The Herald of Everett, Washington
HeraldNet on Facebook HeraldNet on Twitter HeraldNet RSS feeds HeraldNet Pinterest HeraldNet Google Plus HeraldNet Youtube
HeraldNet Newsletters  Newsletters: Sign up | Manage  Green editions icon Green editions


HeraldNet Headlines
HeraldNet Newsletter Delivered to your inbox each week.
Published: Friday, May 2, 2014, 2:14 p.m.

Initial rankings from pot license lotteries posted

OLYMPIA — The business names and rankings from lotteries for 334 legal marijuana retail licenses were released by the state Liquor Control Board on Friday, but applicants with a high score still have other requirements they must fulfill if they are to receive the coveted documents required to open their shops this summer.
The list of 1,174 was posted after the 75 lotteries that were held April 21-25. A favorable rank in the lottery doesn’t guarantee a license. Applicants still must pass a background check and financial investigation and meet other requirements before any licenses are issued.
The first retail sales are expected to begin in July.
More than 2,000 people initially applied for licenses the state planned to issue under the recreational pot law adopted by voters in 2012. The board began prescreening the applicants in February, and of that number, 1,174 applicants were included in the lottery in 75 jurisdictions in the state.
Forty-seven jurisdictions did not require license lotteries.
The lottery results for the city of Longview have been halted until a hearing set for May 7. An applicant there, attorney Liz Hallock, sought the order, arguing the board’s reason for disqualifying one of her applications was vague.
The lotteries were double-blind to ensure security, and the board itself played no role in picking winners.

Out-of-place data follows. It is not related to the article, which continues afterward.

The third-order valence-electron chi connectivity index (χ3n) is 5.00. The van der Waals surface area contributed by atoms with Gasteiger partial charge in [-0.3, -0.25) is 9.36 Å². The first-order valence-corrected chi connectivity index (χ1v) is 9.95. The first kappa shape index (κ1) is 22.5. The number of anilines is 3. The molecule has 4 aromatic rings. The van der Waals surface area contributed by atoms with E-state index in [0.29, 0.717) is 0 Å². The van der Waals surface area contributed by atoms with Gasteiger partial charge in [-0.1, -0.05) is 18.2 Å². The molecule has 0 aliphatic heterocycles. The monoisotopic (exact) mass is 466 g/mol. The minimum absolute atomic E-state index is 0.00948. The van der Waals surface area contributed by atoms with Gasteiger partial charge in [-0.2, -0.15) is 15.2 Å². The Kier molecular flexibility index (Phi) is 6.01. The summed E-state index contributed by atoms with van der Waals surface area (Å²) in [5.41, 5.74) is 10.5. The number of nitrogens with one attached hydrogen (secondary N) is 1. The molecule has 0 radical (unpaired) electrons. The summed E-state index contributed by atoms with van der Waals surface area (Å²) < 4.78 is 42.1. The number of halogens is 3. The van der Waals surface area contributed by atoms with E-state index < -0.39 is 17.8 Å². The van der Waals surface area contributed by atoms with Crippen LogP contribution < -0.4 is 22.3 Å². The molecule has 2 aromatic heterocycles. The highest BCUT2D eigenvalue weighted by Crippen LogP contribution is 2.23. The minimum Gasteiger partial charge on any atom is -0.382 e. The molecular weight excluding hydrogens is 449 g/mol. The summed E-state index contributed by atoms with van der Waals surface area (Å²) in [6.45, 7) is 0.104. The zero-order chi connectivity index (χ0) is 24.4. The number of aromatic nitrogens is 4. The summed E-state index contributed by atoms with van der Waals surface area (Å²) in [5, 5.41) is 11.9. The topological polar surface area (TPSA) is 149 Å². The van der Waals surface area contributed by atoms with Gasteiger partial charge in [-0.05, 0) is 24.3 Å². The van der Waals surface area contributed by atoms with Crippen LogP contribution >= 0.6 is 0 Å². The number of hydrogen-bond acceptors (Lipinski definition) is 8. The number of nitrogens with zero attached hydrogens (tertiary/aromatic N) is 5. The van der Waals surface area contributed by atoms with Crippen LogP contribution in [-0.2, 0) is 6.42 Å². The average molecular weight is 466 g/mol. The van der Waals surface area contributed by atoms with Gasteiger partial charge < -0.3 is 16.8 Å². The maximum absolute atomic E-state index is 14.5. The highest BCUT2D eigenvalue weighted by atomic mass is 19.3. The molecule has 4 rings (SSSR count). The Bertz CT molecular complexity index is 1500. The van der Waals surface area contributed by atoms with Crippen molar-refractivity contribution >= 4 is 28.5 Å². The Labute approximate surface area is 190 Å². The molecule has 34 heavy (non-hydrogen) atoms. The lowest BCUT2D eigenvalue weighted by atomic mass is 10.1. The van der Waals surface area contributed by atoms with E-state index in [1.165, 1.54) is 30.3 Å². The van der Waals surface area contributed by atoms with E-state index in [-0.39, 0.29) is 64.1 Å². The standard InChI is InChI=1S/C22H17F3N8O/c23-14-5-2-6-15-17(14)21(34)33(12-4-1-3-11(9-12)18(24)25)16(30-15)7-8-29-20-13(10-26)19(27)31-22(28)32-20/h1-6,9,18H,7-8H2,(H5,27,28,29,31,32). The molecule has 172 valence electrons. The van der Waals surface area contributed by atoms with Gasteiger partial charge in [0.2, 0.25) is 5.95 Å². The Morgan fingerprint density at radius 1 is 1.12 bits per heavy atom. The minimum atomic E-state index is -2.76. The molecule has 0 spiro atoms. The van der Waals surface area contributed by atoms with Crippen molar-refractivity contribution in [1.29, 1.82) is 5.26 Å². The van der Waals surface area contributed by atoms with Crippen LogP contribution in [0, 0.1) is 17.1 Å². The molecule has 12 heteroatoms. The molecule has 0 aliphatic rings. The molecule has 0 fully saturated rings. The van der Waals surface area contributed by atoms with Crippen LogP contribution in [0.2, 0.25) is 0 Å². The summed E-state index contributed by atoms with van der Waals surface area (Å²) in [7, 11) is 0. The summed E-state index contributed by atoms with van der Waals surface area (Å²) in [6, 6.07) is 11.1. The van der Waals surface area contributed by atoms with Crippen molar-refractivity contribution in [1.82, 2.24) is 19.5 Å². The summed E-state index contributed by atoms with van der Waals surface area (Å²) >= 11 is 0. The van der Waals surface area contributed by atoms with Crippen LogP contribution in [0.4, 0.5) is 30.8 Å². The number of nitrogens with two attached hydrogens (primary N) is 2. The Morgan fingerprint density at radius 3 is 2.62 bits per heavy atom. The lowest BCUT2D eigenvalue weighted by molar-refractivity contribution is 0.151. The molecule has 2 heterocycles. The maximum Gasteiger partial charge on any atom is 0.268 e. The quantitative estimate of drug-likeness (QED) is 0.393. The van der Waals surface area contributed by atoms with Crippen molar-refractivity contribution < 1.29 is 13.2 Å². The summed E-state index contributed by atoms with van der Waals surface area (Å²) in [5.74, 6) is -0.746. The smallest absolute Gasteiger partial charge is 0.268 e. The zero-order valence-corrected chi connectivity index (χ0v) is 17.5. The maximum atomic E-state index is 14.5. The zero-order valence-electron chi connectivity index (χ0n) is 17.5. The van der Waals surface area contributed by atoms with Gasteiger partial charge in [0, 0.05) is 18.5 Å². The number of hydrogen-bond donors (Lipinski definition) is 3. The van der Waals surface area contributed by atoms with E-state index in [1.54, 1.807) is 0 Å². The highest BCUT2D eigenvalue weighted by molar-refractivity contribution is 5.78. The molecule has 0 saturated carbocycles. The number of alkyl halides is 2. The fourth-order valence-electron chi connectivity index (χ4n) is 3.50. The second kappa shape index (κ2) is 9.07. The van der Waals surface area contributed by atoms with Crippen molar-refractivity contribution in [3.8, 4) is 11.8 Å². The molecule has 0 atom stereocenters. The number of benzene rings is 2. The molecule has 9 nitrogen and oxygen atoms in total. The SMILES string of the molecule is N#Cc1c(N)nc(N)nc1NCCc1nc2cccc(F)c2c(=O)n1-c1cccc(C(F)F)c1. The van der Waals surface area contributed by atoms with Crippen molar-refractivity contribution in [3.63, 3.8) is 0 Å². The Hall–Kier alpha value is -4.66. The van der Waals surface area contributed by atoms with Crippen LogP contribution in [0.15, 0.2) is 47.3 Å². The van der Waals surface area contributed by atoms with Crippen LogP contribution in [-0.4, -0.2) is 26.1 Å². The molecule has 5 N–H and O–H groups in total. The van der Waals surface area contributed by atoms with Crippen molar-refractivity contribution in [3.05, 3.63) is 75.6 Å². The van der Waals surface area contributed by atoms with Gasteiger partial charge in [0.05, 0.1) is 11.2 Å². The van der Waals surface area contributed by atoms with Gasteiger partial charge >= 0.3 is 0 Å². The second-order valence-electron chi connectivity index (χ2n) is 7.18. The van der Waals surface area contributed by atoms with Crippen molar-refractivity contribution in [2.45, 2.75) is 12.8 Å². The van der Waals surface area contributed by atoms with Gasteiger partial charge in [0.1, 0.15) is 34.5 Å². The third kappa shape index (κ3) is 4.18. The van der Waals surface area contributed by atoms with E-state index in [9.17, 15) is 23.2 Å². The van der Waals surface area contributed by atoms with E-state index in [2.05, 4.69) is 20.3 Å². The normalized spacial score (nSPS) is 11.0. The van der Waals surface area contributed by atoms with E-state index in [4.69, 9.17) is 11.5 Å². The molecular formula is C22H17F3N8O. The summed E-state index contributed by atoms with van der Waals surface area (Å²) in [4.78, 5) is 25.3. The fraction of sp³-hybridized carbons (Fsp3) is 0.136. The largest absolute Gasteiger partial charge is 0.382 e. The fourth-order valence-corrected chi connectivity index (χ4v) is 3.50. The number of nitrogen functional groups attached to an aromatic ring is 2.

Instead, it supplied the list of prescreened applicants to Kraght-Snell, a Seattle firm that serves as the accountant for the Washington Lottery. That firm randomly assigned numbers to each applicant, and sent those numbers, without any identifying information, to Washington State University’s Social and Economic Sciences Research Center.
The center randomly ordered the numbers provided by the firm, then sent those rankings back to Kraght-Snell to decode them. The lotteries were witnessed by the state treasurer’s office.

Share your comments: Log in using your HeraldNet account or your Facebook, Twitter or Disqus profile. Comments that violate the rules are subject to removal. Please see our terms of use. Please note that you must verify your email address for your comments to appear.

You are logged in using your HeraldNet ID. Click here to update your profile. | Log out.

Our new comment system is not supported in IE 7. Please upgrade your browser here.

comments powered by Disqus
digital subscription promo

Subscribe now

Unlimited digital access starting at 99 cents, or included with any print subscription.